Executives Raise Funds for their Charities
15 March 2016 at 11:17 am
Executives and board members can donate their time and industry advice to companies while raising money for their charity of choice through a new online platform.
Founder and CEO of meetmagic, Carl Gough, said he came up with the idea of “a marketplace of corporate connections” to help charities overcome their fundraising challenges.
Gough has personal experience in this area as a board member of Feel the Magic, a Not for Profit organisation that helps children cope with grief.
“I’m the fundraising guy for my charity, and I discovered how hard it was to keep doing all these events. It’s a constant drain and you’re constantly competing with every other charity for the dollar and I thought there’s got to be a better way than this,” Gough said.
He said meetmagic acts in place of an expensive “lead generation” or introductory service which connects companies and executives. Instead the platform charges a $1,000 flat fee with $500 of that donated to charity.
“I know for a fact that a lot of companies are spending a lot of money on lead generation,” he said.
“That’s one side of the market place, and the other side of the market place are the executives that do these meetings, so I’m bringing the two together. It’s providing companies with an introduction service.
“All these executives today are having meetings every day, so what we’re saying is donate an hour of your time to meet with people that are prepared to pay and you have that meeting and the executives actually get to build a legacy for themselves.”
Gough said that charities could encourage their executives to become involved as a way to fundraise “without having to work too hard to raise the money”.
He also said that the platform lends itself well to companies looking to grow their corporate social responsibility initiatives.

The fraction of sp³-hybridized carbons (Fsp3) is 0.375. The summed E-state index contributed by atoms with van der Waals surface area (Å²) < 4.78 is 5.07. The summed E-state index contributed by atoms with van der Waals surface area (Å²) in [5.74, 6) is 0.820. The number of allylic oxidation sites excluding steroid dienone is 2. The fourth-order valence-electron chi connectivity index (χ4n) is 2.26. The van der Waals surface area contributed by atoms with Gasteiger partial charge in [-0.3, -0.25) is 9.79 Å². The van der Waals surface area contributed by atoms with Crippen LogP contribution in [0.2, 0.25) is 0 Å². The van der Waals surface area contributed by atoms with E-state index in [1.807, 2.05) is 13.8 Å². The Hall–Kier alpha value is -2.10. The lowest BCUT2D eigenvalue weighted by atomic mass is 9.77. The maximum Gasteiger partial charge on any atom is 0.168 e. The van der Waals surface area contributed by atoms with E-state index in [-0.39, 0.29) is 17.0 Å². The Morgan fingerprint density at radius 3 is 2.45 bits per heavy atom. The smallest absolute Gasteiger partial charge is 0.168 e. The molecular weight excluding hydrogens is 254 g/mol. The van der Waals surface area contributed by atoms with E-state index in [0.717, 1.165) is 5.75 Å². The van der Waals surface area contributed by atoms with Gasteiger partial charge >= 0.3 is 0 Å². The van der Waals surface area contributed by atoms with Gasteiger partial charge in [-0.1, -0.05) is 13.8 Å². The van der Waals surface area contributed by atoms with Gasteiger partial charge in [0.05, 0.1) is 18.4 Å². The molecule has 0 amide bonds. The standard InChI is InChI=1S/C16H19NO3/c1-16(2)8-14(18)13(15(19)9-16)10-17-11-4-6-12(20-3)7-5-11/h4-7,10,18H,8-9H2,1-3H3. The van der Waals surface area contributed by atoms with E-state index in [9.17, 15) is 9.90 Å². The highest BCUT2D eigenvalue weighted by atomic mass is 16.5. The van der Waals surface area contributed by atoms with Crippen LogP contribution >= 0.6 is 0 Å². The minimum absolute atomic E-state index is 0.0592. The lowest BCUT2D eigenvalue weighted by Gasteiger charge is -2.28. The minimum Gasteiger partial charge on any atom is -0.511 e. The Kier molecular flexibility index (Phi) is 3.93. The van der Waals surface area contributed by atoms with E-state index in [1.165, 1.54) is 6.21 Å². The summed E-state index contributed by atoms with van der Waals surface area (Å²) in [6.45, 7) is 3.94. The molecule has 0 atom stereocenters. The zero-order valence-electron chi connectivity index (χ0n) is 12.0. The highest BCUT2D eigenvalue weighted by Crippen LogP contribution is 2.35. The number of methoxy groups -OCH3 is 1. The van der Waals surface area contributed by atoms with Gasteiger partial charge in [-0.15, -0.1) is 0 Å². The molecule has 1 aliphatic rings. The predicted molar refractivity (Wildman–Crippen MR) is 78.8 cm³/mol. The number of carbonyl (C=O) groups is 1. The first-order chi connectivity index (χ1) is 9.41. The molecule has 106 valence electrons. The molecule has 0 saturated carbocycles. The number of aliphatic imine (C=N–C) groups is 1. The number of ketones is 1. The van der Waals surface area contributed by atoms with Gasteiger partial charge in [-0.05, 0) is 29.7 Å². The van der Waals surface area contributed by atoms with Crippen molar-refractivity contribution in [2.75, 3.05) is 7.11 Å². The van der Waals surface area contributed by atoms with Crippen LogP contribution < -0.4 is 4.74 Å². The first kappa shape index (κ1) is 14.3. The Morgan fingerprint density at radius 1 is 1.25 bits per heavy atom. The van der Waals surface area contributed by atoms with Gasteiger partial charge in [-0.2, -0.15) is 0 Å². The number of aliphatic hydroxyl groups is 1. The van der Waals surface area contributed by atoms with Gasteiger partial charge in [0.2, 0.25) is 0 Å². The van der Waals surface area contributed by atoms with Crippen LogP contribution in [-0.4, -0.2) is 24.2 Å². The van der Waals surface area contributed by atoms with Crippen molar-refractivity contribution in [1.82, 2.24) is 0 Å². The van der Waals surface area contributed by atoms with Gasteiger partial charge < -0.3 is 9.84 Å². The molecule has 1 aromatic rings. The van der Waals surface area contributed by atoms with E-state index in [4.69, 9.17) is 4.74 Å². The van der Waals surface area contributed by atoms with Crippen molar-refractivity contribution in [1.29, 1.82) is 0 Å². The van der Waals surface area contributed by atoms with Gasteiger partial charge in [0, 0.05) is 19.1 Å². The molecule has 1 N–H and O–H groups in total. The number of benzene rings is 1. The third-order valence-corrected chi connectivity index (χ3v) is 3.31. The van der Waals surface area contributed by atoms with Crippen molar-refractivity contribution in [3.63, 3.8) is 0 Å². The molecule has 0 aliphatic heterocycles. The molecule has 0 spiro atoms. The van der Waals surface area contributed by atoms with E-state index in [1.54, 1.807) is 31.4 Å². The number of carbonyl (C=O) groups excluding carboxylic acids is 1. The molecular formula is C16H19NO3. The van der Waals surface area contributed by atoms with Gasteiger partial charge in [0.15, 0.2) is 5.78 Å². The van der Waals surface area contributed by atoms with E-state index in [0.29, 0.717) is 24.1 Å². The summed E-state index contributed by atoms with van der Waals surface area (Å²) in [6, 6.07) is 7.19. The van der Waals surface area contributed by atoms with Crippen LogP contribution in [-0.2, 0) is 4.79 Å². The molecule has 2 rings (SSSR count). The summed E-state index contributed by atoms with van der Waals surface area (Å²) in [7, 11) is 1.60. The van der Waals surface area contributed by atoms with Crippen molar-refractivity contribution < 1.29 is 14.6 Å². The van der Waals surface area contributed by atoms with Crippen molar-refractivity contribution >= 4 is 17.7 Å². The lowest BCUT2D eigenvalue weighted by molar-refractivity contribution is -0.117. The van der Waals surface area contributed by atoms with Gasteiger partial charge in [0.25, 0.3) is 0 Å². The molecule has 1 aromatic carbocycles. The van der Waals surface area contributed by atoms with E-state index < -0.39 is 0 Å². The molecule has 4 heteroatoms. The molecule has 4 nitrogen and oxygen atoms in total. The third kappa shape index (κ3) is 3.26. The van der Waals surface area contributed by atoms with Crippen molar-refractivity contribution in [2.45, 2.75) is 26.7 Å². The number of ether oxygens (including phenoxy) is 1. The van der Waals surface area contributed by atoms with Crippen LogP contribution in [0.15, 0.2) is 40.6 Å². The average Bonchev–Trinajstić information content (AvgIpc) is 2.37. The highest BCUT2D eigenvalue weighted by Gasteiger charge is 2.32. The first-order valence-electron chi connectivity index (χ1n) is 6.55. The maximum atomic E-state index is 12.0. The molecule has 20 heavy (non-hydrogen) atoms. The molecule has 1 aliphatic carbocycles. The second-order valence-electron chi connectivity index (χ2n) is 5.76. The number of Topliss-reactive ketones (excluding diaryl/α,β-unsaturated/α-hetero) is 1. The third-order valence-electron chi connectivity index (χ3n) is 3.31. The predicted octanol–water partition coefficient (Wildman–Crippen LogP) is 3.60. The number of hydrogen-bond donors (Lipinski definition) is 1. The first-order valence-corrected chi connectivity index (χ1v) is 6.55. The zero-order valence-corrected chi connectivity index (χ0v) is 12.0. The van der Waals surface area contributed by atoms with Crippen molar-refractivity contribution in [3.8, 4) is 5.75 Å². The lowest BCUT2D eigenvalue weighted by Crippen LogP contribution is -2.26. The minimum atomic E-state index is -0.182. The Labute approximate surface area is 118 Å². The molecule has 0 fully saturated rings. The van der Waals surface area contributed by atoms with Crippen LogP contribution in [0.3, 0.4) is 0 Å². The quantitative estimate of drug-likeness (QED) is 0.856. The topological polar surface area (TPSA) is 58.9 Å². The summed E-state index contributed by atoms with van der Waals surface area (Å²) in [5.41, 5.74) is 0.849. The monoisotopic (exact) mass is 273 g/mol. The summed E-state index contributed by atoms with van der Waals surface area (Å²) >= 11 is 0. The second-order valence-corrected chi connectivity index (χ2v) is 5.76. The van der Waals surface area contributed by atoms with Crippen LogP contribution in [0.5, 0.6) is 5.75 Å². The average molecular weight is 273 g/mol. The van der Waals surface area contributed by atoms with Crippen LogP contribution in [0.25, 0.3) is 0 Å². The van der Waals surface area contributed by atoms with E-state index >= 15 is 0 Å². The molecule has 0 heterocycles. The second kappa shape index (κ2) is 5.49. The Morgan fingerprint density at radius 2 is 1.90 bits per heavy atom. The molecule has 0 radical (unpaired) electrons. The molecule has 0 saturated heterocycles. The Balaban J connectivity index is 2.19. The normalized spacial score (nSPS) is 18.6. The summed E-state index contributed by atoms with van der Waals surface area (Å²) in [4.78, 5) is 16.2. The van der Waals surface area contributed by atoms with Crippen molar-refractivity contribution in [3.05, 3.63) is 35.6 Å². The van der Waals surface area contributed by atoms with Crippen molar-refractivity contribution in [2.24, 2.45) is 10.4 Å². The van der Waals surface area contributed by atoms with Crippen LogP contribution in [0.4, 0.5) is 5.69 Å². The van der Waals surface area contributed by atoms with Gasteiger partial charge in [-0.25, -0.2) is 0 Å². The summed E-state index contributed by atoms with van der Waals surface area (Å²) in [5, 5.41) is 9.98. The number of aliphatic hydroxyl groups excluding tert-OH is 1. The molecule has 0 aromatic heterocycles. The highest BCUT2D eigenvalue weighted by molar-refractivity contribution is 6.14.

“Often executives are involved with charities in some way, most executives are trying to do some good using their time in their position for good use. So this whole effective altruism now is becoming something quite popular,” he said.
“Most companies at the moment are looking for ways to contribute to society, most millennials going into to work, they’re not attracted by salaries, they’re attracted by the impact you’re having as a business, so it all falls into line with that.”
The platform was launched three months ago and Gough said that meetmagic was a world first.
Currently he has 10 high-profile companies signed up and is making connections manually. Eventually he will shift to technology similar to sharing economy giant, Airbnb.
“What we’re building at the moment what is called a market network. If you consider social networks, for the past 10 years [they’ve been] the flavour of the month, market networks are going to be the next 10 years,” he said.
“Look at market networks today, like Uber and Airbnb, where there’s a latent demand and there’s a supply.
“The market network platform that we’re building, [is] going to be a bit like Airbnb – you log onto the platform, you register your company, you pay your money to go and meet with somebody and then the money gets released once you’ve taken that meeting.”